When Clusters become Networks
Policy makers spend large amounts of public resources on the foundation of science parks and other forms of geographically clustered business activities, in order to stimulate regional innovation. Underlying the relation between clusters and innovation is the assumption that co-located firms engaged in innovative activities benefit from knowledge that diffuses locally. In order to access this knowledge, firms are often required to form more- or less formal relations with co-located firms. Empirical evidence shows however that besides some success cases like Silicon Valley and the Emilia- Romagna region where firms collaborate intensively, many regional clusters are mere co-locations of firms. To enhance our understanding of why some clusters become networks of strategic collaboration and others don’t, we study link formation within European biopharmaceutical clusters. More specifically we look at the effect of cluster characteristics such as number of start-up firms, established firms or academic institutions, or the nature of the collaborations on the probability of local link formation.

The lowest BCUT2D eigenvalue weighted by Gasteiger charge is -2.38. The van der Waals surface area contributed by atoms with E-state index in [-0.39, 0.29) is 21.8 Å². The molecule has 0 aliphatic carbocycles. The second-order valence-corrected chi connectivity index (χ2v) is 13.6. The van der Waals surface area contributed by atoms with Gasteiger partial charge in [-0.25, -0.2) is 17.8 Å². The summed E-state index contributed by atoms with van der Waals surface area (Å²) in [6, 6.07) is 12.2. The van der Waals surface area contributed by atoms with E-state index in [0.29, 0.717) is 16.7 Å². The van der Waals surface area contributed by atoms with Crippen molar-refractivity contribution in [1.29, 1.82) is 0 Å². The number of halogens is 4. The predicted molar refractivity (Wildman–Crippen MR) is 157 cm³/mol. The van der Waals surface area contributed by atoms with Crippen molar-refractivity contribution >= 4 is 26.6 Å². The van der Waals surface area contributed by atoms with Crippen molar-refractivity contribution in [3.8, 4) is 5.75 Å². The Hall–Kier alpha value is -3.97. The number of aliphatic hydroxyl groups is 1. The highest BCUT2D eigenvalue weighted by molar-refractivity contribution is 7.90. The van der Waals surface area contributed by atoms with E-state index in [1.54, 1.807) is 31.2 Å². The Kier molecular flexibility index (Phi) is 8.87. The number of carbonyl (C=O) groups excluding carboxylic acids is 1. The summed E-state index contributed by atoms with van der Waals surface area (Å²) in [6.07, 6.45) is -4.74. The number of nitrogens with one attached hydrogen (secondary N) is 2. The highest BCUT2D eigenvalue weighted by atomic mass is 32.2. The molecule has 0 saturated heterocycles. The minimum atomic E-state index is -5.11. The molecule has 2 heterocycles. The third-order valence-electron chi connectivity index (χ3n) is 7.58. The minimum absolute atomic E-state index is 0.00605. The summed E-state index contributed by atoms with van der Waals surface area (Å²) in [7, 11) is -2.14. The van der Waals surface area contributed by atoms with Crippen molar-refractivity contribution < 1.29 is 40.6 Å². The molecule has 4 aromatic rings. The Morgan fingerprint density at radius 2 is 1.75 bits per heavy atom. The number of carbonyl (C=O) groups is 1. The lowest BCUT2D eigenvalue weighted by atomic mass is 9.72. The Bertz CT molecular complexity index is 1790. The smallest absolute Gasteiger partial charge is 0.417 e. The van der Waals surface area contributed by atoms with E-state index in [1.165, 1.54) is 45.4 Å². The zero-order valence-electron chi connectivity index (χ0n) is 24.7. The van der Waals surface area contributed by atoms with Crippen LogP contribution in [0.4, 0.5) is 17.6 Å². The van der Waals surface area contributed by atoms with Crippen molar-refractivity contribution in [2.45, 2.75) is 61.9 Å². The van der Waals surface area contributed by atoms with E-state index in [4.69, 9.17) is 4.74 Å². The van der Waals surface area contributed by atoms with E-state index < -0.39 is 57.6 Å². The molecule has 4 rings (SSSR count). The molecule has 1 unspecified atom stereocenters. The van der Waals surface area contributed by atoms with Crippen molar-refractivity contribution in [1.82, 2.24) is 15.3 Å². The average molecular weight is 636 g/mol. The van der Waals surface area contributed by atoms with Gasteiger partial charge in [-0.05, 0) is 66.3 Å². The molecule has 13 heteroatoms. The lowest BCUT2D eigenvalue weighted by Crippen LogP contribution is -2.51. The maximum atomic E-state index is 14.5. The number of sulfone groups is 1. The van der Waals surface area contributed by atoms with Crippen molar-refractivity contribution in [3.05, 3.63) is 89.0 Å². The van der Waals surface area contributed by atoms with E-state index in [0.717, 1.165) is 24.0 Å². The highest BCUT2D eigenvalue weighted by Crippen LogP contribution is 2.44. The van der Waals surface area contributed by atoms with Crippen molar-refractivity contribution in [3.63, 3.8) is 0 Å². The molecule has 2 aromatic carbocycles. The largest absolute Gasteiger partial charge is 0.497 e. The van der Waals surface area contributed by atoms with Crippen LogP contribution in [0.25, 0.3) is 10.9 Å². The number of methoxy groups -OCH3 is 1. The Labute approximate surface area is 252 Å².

|local & global linkages, networks, pharmaceutical industry, regional clusters|
|Search; Learning; Information and Knowledge (jel D83), Network Formation (jel D85), Regional Economic Activity: Growth, Development, and Changes (jel R11), Size and Spatial Distributions of Regional Economic Activity; Interregional Trade (jel R12), Regional Development Policy (jel R58)|
|Tinbergen Institute Discussion Paper Series|
|Discussion paper / Tinbergen Institute|
Phlippen, S.M.W, & van der Knaap, G.A. (2007). When Clusters become Networks (No. TI 2007-100/3). Discussion paper / Tinbergen Institute. Tinbergen Institute. Retrieved from http://hdl.handle.net/1765/10843